Sunday, May 10, 2009

In which we take Advantage of Technology

A. Keith was grousing. All the new eagerly-awaited control room stuff was sitting in unopened boxes. The installation was proceeding fitfully at best. The only thing that had been installed, which was really pretty useless for a television station, was a piece of audio equipment that allowed incoming telephone calls to be assigned straight to a sound console input.

Huh. So you could call in from any old outside line and it could be patched straight to audio?

Even more useless, Keith pointed out, was that it was an extension off the station's PBX, so you could call from the house phone in the studio if you wanted to. What was the point of that?

B. We were comparing who was taping the broadcasts. Turns out that our studio guys might not be well paid, might not have upgraded from college kid apartments, but mostly had VCRs (Dougie had a Betamax, nanny nanny boo boo) and were mostly all taping the shows, too. Also turns out that house policy was that every broadcast was taped and archived. 'Twas ever Thus; who knew what happened to the archive tapes? probably eventually stored in a warehouse somewhere, hopefully not too close to the Lost Ark or the eldritch radiations thereof might degrade the video quality over time (that or melt the tapes into unusuable melmac goo, one). But yeah, every show occupied its own cassette of crisp Ampex goodness, marked and tagged in the film room.

C. Barb and I were wearing down a little. The family was Not Happy that we were going to excuse ourselves from attending the Required Thanksgiving Dinner -- again -- and this year's excuse was that we had to stay in Lex to do MT. Tell us again why exactly that's more important than enjoying your sister's cooking? While we weren't prepared to debate the relative merits of my sister's cooking v. exchanging witty patter with Keith, the reality was that every other spare minute since mid-August had been dedicated to MT. And while we still didn't know whether the show was Successful (whatever that meant) (although the well-informed interest of WLEX suits from Larry on down plus the attempted coup by Production should have been a pretty good indicator), we did know that we had this other personal agenda of Getting Out of Dodge, which had not yet been attended to -- and apparently we were now doing a pretty good job of rooting ourselves in Dodge for the forseeable future.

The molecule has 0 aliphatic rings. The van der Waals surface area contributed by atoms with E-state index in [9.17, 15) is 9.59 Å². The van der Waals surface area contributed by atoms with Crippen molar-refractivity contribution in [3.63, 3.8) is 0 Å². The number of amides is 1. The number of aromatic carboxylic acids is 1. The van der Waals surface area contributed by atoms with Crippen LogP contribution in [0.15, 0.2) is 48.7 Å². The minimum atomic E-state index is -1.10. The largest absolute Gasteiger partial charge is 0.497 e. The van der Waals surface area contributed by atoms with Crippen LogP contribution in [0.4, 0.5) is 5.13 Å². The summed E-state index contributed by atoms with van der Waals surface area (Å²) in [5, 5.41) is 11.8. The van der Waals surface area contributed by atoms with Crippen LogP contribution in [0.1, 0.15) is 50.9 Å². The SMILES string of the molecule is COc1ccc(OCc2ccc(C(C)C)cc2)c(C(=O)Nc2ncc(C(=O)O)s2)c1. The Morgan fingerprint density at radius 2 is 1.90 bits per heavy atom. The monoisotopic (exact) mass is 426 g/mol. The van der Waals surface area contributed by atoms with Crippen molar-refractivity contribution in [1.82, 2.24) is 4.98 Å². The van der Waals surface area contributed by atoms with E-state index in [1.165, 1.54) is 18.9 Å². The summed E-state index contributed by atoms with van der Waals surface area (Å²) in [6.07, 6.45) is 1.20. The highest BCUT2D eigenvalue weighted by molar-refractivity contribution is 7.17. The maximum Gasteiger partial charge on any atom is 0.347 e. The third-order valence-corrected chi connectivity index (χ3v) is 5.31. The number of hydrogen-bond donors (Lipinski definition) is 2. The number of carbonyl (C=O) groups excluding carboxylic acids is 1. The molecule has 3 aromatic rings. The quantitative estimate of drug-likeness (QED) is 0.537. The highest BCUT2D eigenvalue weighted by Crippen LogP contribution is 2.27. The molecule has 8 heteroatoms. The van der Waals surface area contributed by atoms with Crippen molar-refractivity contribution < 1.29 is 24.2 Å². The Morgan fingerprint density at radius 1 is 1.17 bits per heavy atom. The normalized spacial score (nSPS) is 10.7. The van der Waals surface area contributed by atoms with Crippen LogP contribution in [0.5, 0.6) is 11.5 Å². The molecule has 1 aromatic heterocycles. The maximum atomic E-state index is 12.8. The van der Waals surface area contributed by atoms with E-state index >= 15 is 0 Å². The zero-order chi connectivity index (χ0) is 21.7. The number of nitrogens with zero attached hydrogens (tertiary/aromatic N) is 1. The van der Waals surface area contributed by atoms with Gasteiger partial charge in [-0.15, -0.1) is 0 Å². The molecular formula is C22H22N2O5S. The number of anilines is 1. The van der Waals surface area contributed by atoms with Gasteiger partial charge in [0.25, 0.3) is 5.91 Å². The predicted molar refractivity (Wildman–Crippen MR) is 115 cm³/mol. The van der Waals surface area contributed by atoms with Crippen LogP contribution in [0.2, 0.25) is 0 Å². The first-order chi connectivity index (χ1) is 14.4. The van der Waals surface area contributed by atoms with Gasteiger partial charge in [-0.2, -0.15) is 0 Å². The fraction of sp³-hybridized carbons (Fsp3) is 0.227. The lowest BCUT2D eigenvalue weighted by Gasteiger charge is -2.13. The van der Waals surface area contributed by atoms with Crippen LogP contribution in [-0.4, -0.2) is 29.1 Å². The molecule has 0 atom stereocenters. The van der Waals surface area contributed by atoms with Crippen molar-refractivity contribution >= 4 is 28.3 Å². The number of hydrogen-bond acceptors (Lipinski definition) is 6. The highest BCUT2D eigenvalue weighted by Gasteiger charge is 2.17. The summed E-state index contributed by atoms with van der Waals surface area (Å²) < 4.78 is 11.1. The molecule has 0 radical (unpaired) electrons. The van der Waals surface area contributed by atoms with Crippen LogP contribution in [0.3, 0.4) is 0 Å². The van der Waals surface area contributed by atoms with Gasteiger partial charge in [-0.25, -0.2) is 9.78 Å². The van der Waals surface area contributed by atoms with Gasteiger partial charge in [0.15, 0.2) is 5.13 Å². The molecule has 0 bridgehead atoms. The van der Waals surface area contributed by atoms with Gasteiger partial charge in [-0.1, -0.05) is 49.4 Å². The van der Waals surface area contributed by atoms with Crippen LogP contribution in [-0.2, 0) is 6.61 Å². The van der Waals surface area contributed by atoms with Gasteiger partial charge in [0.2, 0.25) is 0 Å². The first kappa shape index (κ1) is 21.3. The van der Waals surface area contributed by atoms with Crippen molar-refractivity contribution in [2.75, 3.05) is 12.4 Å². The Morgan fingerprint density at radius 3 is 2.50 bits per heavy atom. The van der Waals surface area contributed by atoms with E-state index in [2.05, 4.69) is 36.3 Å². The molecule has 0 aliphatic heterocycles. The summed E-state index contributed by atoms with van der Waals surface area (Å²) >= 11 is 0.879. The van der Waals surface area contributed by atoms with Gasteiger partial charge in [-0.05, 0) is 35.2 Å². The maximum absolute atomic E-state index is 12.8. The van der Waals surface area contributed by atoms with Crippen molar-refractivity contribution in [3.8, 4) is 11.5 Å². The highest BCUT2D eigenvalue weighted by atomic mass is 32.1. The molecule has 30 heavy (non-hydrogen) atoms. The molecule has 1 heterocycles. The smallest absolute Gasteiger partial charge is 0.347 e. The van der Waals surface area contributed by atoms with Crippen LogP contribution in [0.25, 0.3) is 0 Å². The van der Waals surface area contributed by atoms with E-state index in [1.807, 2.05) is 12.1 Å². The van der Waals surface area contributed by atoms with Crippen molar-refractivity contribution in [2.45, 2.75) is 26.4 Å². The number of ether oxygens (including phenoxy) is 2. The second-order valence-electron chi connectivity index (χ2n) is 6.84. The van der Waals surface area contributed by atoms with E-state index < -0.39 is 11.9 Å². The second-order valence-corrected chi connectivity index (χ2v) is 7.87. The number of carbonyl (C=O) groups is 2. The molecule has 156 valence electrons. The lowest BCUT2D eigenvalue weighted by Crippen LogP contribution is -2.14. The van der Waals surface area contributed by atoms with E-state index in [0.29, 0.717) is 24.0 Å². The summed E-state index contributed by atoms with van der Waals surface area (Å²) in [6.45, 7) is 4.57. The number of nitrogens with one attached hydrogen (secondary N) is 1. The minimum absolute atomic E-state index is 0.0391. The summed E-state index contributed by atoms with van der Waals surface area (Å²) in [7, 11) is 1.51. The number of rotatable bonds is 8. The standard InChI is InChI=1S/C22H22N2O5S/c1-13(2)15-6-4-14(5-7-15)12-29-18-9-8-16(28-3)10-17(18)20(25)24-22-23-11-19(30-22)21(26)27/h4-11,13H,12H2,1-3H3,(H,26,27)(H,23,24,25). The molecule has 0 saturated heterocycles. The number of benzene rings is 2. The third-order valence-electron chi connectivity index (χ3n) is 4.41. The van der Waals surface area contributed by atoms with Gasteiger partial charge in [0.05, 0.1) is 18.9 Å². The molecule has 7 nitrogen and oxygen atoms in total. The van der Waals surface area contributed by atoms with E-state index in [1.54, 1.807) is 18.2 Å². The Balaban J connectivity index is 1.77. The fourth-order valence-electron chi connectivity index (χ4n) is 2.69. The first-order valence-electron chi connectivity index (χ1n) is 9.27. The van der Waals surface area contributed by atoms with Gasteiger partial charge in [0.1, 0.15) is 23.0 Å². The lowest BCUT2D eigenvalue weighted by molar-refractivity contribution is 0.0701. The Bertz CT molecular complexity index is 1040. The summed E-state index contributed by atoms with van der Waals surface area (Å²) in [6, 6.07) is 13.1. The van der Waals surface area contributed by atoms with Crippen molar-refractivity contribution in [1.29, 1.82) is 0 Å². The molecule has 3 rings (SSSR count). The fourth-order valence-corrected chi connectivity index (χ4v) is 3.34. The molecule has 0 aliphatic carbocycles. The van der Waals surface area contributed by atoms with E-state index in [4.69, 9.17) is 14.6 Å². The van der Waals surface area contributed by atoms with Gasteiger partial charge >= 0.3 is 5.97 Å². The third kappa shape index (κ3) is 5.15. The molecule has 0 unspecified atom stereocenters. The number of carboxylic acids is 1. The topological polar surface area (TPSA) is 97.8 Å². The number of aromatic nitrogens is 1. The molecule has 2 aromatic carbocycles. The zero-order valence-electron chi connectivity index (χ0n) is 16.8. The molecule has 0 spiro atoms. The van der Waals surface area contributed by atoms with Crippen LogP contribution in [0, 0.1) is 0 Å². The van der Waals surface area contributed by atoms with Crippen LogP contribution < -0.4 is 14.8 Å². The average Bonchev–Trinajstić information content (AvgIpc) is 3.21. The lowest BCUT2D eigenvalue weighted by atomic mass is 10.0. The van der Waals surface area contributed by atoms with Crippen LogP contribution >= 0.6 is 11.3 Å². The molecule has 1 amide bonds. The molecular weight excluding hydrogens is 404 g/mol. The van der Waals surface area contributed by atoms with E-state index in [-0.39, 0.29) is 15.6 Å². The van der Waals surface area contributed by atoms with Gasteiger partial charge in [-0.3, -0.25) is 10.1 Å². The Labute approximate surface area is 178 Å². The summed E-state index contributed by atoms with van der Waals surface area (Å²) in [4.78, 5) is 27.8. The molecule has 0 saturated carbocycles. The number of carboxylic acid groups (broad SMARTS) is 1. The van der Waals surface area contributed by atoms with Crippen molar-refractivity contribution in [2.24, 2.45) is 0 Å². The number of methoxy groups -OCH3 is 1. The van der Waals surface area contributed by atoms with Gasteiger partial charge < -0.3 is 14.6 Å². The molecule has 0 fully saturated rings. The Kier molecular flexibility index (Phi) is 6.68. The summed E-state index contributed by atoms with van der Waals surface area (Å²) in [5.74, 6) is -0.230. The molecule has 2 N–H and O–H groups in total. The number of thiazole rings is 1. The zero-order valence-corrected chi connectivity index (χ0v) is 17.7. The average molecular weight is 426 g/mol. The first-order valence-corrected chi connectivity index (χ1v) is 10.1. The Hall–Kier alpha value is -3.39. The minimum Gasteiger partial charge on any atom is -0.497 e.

So we did the math: A+B+C = Time for a break. We need to take time for ourselves now.

In the snippy patois of the local thee-atyre folks at the time, one of the bigger hurled insults was to accuse an actor of phoning his or her role in. There were one or two known miscreants who signed on to a show, did nothing during the rehearsal process beyond getting lines down (usually a week or two after everybody else), and pulled out some Actor Tricks on opening night that fooled their friends and amazed their enemies enough to get by. Said miscreants were casually despised by the True Artistes, but were brand-name actors and directors who were good for some pre-show publicity in the Herald-Leader; and while whether such publicity actually translated to extra cash at the box office was debatable, it was vitally important enough to be a stumbling block for many people who apparently had too much time on their Hands.

So it seemed to me that we had the opportunity for another Meta-Joke: we could phone Millie in one night. It seemed to all of us that each individual show started strong but ran out of gas between Mail and the Close: we hadn't yet figured out how to sustain a show all the way through, and in truth all of us started running out of personal gas during the live shows -- the start/stop was wearing. If we built a show around the strongest bits, it might give us a clue to how to fix that particular problem. Besides, the Meta-Joke shows were proving to be the strong shows, so any opportunity for a Meta-Joke show would be eagerly seized.